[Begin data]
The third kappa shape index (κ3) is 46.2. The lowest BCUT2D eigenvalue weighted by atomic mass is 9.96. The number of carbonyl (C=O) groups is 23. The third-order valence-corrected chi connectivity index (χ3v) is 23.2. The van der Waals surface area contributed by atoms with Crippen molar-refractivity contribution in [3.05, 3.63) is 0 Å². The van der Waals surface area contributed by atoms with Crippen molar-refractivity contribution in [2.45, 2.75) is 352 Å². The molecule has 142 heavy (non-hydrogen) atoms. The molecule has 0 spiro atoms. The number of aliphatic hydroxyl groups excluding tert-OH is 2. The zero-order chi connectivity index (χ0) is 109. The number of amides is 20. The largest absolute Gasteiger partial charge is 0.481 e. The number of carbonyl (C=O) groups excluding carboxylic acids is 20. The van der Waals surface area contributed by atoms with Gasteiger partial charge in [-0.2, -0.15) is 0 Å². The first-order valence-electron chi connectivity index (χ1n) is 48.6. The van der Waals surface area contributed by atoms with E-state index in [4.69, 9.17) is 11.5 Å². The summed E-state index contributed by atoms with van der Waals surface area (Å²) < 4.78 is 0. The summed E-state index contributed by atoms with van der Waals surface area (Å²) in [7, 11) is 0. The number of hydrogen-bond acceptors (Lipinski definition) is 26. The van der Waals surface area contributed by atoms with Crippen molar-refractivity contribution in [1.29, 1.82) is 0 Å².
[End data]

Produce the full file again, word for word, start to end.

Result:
The third kappa shape index (κ3) is 46.2. The lowest BCUT2D eigenvalue weighted by atomic mass is 9.96. The number of carbonyl (C=O) groups is 23. The third-order valence-corrected chi connectivity index (χ3v) is 23.2. The van der Waals surface area contributed by atoms with Crippen molar-refractivity contribution in [3.05, 3.63) is 0 Å². The van der Waals surface area contributed by atoms with Crippen molar-refractivity contribution in [2.45, 2.75) is 352 Å². The molecule has 142 heavy (non-hydrogen) atoms. The molecule has 0 spiro atoms. The number of aliphatic hydroxyl groups excluding tert-OH is 2. The zero-order chi connectivity index (χ0) is 109. The number of amides is 20. The largest absolute Gasteiger partial charge is 0.481 e. The number of carbonyl (C=O) groups excluding carboxylic acids is 20. The van der Waals surface area contributed by atoms with Gasteiger partial charge in [-0.2, -0.15) is 0 Å². The first-order valence-electron chi connectivity index (χ1n) is 48.6. The van der Waals surface area contributed by atoms with E-state index in [4.69, 9.17) is 11.5 Å². The summed E-state index contributed by atoms with van der Waals surface area (Å²) < 4.78 is 0. The summed E-state index contributed by atoms with van der Waals surface area (Å²) in [7, 11) is 0. The number of hydrogen-bond acceptors (Lipinski definition) is 26. The van der Waals surface area contributed by atoms with Crippen molar-refractivity contribution in [1.29, 1.82) is 0 Å².